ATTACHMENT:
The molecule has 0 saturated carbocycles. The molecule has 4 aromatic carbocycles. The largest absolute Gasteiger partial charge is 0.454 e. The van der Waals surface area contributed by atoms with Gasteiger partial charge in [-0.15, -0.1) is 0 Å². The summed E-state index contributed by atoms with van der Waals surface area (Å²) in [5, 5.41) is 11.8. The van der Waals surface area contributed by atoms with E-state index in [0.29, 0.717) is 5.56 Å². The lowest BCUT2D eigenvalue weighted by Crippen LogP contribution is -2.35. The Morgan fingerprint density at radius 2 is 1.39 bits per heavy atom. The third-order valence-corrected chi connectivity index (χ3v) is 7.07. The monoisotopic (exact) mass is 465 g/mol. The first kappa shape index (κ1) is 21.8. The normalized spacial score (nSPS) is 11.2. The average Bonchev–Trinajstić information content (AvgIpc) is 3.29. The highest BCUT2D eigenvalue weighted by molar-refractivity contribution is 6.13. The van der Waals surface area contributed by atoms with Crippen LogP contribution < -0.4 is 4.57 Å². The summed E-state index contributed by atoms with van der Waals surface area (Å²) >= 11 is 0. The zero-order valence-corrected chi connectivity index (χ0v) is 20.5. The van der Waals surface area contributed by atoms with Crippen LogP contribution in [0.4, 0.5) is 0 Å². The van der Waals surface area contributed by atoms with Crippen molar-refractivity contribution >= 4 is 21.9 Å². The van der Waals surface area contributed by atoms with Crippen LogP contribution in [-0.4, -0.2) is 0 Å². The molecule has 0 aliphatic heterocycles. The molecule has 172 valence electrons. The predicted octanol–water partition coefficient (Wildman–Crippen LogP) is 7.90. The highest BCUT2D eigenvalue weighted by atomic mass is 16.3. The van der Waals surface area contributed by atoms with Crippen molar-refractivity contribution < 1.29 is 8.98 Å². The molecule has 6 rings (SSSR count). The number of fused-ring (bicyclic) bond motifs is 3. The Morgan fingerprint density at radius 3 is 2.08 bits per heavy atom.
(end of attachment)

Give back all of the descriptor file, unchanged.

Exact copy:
The molecule has 0 saturated carbocycles. The molecule has 4 aromatic carbocycles. The largest absolute Gasteiger partial charge is 0.454 e. The van der Waals surface area contributed by atoms with Gasteiger partial charge in [-0.15, -0.1) is 0 Å². The summed E-state index contributed by atoms with van der Waals surface area (Å²) in [5, 5.41) is 11.8. The van der Waals surface area contributed by atoms with E-state index in [0.29, 0.717) is 5.56 Å². The lowest BCUT2D eigenvalue weighted by Crippen LogP contribution is -2.35. The Morgan fingerprint density at radius 2 is 1.39 bits per heavy atom. The third-order valence-corrected chi connectivity index (χ3v) is 7.07. The monoisotopic (exact) mass is 465 g/mol. The first kappa shape index (κ1) is 21.8. The normalized spacial score (nSPS) is 11.2. The average Bonchev–Trinajstić information content (AvgIpc) is 3.29. The highest BCUT2D eigenvalue weighted by molar-refractivity contribution is 6.13. The van der Waals surface area contributed by atoms with Crippen LogP contribution < -0.4 is 4.57 Å². The summed E-state index contributed by atoms with van der Waals surface area (Å²) >= 11 is 0. The zero-order valence-corrected chi connectivity index (χ0v) is 20.5. The van der Waals surface area contributed by atoms with Crippen LogP contribution in [0.4, 0.5) is 0 Å². The van der Waals surface area contributed by atoms with Crippen molar-refractivity contribution >= 4 is 21.9 Å². The van der Waals surface area contributed by atoms with Crippen LogP contribution in [-0.4, -0.2) is 0 Å². The molecule has 0 aliphatic heterocycles. The molecule has 172 valence electrons. The predicted octanol–water partition coefficient (Wildman–Crippen LogP) is 7.90. The highest BCUT2D eigenvalue weighted by atomic mass is 16.3. The van der Waals surface area contributed by atoms with Crippen molar-refractivity contribution < 1.29 is 8.98 Å². The molecule has 6 rings (SSSR count). The number of fused-ring (bicyclic) bond motifs is 3. The Morgan fingerprint density at radius 3 is 2.08 bits per heavy atom.